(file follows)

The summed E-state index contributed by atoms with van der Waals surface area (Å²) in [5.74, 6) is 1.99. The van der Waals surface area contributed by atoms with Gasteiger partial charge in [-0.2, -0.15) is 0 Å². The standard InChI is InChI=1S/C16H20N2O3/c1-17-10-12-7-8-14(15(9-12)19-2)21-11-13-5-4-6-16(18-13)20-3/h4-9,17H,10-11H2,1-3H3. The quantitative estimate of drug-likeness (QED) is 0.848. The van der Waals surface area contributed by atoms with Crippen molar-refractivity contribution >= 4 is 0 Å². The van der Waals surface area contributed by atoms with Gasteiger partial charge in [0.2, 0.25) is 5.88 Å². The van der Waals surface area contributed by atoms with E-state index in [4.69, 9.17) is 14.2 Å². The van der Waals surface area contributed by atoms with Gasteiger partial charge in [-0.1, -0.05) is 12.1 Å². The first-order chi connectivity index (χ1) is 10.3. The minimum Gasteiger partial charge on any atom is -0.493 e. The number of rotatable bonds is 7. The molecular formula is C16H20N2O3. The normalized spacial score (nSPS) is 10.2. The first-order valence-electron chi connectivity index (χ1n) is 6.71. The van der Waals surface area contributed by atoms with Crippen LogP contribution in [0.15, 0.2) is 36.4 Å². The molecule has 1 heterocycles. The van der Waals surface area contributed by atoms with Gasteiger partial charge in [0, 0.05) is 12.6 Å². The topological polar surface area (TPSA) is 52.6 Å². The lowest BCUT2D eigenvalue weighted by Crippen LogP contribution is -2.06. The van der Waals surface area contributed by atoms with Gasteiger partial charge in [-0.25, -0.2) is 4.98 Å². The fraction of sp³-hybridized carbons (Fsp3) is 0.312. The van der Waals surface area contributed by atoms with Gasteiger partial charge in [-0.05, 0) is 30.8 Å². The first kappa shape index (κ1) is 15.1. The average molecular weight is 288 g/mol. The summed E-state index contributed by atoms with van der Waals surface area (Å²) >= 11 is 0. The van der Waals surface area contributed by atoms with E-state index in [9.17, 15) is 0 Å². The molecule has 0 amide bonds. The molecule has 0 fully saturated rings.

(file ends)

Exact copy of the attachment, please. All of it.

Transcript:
The summed E-state index contributed by atoms with van der Waals surface area (Å²) in [5.74, 6) is 1.99. The van der Waals surface area contributed by atoms with Gasteiger partial charge in [-0.2, -0.15) is 0 Å². The standard InChI is InChI=1S/C16H20N2O3/c1-17-10-12-7-8-14(15(9-12)19-2)21-11-13-5-4-6-16(18-13)20-3/h4-9,17H,10-11H2,1-3H3. The quantitative estimate of drug-likeness (QED) is 0.848. The van der Waals surface area contributed by atoms with Crippen molar-refractivity contribution >= 4 is 0 Å². The van der Waals surface area contributed by atoms with Gasteiger partial charge in [0.2, 0.25) is 5.88 Å². The van der Waals surface area contributed by atoms with E-state index in [4.69, 9.17) is 14.2 Å². The van der Waals surface area contributed by atoms with Gasteiger partial charge in [-0.1, -0.05) is 12.1 Å². The first-order chi connectivity index (χ1) is 10.3. The minimum Gasteiger partial charge on any atom is -0.493 e. The number of rotatable bonds is 7. The molecular formula is C16H20N2O3. The normalized spacial score (nSPS) is 10.2. The first-order valence-electron chi connectivity index (χ1n) is 6.71. The van der Waals surface area contributed by atoms with Crippen LogP contribution in [0.15, 0.2) is 36.4 Å². The molecule has 1 heterocycles. The van der Waals surface area contributed by atoms with Gasteiger partial charge in [0, 0.05) is 12.6 Å². The topological polar surface area (TPSA) is 52.6 Å². The lowest BCUT2D eigenvalue weighted by Crippen LogP contribution is -2.06. The van der Waals surface area contributed by atoms with Gasteiger partial charge in [-0.25, -0.2) is 4.98 Å². The fraction of sp³-hybridized carbons (Fsp3) is 0.312. The van der Waals surface area contributed by atoms with Gasteiger partial charge in [-0.05, 0) is 30.8 Å². The first kappa shape index (κ1) is 15.1. The average molecular weight is 288 g/mol. The summed E-state index contributed by atoms with van der Waals surface area (Å²) >= 11 is 0. The van der Waals surface area contributed by atoms with E-state index in [9.17, 15) is 0 Å². The molecule has 0 amide bonds. The molecule has 0 fully saturated rings.